So if you want to make your household objects your own in a really primal way, no need to mark your territory Fido style. Just neglect your dusting for a bit, and voilà, pieces of you are embedded in the baseboards, the chairs, the counter tops, your appliances, your books and electronics, and even the porcelain throne, to say nothing of the carpet. Just be ready to share that space with millions upon millions of other lives.

And remember, if you must clean, you won’t just be killing strangers and unknown neighbors—fungi, insects, mites, plant sheddings, pet sheddings, bacteria, and parasites. You’ll be erasing bits of yourself as well.

This reminds me of the practices of Ethan Hawke’s character Vincent/Jerome in the 90s sci-fi film Gattaca. Working for a space exploration company toward his own voyage to space, the heart-defective Vincent borrows the identity of the genetically perfect but paraplegic Jerome through blood, urine, hair, nail, and other bodily samples that he uses for access and carefully spreads around his workplace while Hoovering up his own “de-generate” cells.

Knowing what Crowd Science has imparted, it strikes me how not only impractical but impossible erasing his true biological identity would really be if anyone in authority had bothered to screen more regularly and rigorously. And outer space would have remained only a dream for our underdog hero, though as he says at the end, we will all still have come from the stars.

Heavenly, long-dead stars or living, putrescent particles, it is all in where—and how—you look.

Backyard Brief: What’s New?

This spring I’ve added a new bird feeder to the party, and there are some new arrivals not before seen, plus others not seen in a while. Some migratory, some residential. Most of the birds that visit seem to prefer the finch seed mix to the black oil sunflower seed, but they are two different brands, so I suppose quality could be a factor. I’ll have to mix the two in both feeders to spread the sights and delights. Happy Earth Day.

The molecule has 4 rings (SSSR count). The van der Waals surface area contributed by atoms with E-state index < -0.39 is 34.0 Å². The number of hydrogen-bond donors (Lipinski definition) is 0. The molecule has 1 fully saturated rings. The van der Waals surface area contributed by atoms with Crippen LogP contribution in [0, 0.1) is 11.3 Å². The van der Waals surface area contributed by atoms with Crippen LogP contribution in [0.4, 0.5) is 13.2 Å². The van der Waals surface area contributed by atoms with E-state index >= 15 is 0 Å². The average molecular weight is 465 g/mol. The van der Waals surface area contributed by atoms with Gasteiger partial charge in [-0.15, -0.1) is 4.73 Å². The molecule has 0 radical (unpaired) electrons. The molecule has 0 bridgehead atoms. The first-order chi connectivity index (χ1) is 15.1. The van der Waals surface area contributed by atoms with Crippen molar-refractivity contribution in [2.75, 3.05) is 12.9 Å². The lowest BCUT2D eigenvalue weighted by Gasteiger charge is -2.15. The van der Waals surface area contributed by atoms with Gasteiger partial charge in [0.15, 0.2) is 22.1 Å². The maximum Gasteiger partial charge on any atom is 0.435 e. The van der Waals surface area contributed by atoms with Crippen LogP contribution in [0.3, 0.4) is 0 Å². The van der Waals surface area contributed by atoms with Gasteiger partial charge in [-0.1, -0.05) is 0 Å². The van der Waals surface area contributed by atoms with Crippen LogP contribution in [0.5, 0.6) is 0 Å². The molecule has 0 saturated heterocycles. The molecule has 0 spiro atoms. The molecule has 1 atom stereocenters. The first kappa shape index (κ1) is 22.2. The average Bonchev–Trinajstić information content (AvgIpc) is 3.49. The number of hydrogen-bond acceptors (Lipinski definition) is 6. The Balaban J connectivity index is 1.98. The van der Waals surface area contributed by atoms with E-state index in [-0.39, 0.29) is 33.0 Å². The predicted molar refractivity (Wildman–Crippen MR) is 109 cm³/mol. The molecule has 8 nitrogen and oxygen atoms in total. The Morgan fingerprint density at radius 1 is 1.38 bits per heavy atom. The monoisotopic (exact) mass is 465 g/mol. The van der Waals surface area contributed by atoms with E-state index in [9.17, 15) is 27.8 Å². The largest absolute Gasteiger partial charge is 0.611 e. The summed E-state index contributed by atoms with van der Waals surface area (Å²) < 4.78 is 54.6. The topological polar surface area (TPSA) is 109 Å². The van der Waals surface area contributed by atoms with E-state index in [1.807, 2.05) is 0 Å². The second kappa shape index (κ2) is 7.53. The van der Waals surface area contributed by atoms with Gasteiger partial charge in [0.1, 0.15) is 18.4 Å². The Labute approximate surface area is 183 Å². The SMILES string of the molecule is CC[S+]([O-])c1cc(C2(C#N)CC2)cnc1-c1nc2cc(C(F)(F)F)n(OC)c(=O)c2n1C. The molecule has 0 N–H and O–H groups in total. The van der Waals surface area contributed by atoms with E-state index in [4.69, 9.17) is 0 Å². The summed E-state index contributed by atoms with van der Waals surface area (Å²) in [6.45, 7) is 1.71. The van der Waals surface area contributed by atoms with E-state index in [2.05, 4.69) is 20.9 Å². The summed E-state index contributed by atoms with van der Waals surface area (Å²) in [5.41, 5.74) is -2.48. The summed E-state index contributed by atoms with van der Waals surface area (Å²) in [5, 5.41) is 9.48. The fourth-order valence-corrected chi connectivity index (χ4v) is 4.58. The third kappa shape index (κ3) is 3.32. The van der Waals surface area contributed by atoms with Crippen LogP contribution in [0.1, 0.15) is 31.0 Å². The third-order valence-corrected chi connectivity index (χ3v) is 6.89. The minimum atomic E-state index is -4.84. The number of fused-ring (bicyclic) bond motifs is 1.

New this year
  • song sparrow – Smaller than the house sparrow, with a narrower beak, buff and brown streaking with a black chest spot and eye line stripes, he makes beautiful music all day. The song sparrow perches in our weeping cherry tree beneath the bedroom window, in the tops of the trees (hazelnut?) lining the street sidewalk, in the evergreen of the neighbor’s yard behind us, and hops in the grass below our large backyard feeder. I think there may be more than one. He just seems to be everywhere these days, and it’s a welcome addition.
  • brown-headed cowbird – brief glimpses in the vicinity, seen and heard (loud, bright, high-pitched chip) 4/21/17 on our gazebo structure. Unfortunately, I didn’t get to the camera in time. Shy fella.

New this season
  • chipping sparrow – Two males! Also petite like the song sparrow, with a ruddy skull cap and grayish cheeks with an eye stripe, he can easily hide even in the freshly mowed grass. I might have seen females without realizing they weren’t female house finches or house sparrows. Those all tend to blur together. Although I did see a male chipping sparrow last June, the one I thought I saw in May 2016 turned out to be a female red-winged blackbird. These guys appeared 4/21/17.
  • red-winged blackbird – Usually a transient visitor, this time with female in tow; several males spotted, three at once on one occasion this week.

Other less regular visitors seen lately
  • downy woodpecker – Sometimes upside down as necessary, feeding on the suet. Female downy confirmed and pictured below. The other possibility was female hairy (longer beak, larger bird, no black bars on outer tail feathers). 3/31/17